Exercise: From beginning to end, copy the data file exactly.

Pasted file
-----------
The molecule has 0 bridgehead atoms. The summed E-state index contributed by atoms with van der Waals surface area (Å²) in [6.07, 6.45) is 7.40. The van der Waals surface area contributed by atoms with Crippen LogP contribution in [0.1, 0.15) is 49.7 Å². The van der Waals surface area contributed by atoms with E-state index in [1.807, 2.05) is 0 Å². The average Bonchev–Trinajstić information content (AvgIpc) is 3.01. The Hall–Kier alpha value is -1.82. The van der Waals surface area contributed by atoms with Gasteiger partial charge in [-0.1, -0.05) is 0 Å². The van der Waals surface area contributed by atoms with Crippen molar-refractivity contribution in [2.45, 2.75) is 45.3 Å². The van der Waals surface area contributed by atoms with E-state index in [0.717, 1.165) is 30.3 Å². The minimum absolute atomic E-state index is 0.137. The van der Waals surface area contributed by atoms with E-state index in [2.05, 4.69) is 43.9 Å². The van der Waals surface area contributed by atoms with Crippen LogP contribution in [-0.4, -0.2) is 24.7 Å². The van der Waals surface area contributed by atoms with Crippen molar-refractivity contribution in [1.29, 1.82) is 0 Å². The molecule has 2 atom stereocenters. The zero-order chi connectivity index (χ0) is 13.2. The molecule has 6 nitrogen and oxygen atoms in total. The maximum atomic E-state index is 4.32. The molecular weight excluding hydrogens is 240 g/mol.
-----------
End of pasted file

The molecule has 0 bridgehead atoms. The summed E-state index contributed by atoms with van der Waals surface area (Å²) in [6.07, 6.45) is 7.40. The van der Waals surface area contributed by atoms with Crippen LogP contribution in [0.1, 0.15) is 49.7 Å². The van der Waals surface area contributed by atoms with E-state index in [1.807, 2.05) is 0 Å². The average Bonchev–Trinajstić information content (AvgIpc) is 3.01. The Hall–Kier alpha value is -1.82. The van der Waals surface area contributed by atoms with Gasteiger partial charge in [-0.1, -0.05) is 0 Å². The van der Waals surface area contributed by atoms with Crippen molar-refractivity contribution in [2.45, 2.75) is 45.3 Å². The van der Waals surface area contributed by atoms with E-state index in [0.717, 1.165) is 30.3 Å². The minimum absolute atomic E-state index is 0.137. The van der Waals surface area contributed by atoms with E-state index in [2.05, 4.69) is 43.9 Å². The van der Waals surface area contributed by atoms with Crippen LogP contribution in [-0.4, -0.2) is 24.7 Å². The van der Waals surface area contributed by atoms with Crippen molar-refractivity contribution in [1.29, 1.82) is 0 Å². The molecule has 2 atom stereocenters. The zero-order chi connectivity index (χ0) is 13.2. The molecule has 6 nitrogen and oxygen atoms in total. The maximum atomic E-state index is 4.32. The molecular weight excluding hydrogens is 240 g/mol.